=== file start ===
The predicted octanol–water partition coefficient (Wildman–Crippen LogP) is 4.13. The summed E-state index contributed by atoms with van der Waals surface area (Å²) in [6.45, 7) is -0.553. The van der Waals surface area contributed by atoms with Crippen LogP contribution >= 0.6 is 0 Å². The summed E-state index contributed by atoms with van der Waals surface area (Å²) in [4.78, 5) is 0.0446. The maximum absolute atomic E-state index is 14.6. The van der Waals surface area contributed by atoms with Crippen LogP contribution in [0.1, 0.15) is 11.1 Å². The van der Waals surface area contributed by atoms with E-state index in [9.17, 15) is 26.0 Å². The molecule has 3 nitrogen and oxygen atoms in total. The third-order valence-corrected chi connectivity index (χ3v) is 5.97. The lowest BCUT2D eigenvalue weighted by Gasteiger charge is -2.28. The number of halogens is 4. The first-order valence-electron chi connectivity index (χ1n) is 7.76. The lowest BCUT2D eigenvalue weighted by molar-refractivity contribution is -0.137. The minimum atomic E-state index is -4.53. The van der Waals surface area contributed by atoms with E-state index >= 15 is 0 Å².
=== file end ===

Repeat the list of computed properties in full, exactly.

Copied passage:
The predicted octanol–water partition coefficient (Wildman–Crippen LogP) is 4.13. The summed E-state index contributed by atoms with van der Waals surface area (Å²) in [6.45, 7) is -0.553. The van der Waals surface area contributed by atoms with Crippen LogP contribution >= 0.6 is 0 Å². The summed E-state index contributed by atoms with van der Waals surface area (Å²) in [4.78, 5) is 0.0446. The maximum absolute atomic E-state index is 14.6. The van der Waals surface area contributed by atoms with Crippen LogP contribution in [0.1, 0.15) is 11.1 Å². The van der Waals surface area contributed by atoms with E-state index in [9.17, 15) is 26.0 Å². The molecule has 3 nitrogen and oxygen atoms in total. The third-order valence-corrected chi connectivity index (χ3v) is 5.97. The lowest BCUT2D eigenvalue weighted by Gasteiger charge is -2.28. The number of halogens is 4. The first-order valence-electron chi connectivity index (χ1n) is 7.76. The lowest BCUT2D eigenvalue weighted by molar-refractivity contribution is -0.137. The minimum atomic E-state index is -4.53. The van der Waals surface area contributed by atoms with E-state index >= 15 is 0 Å².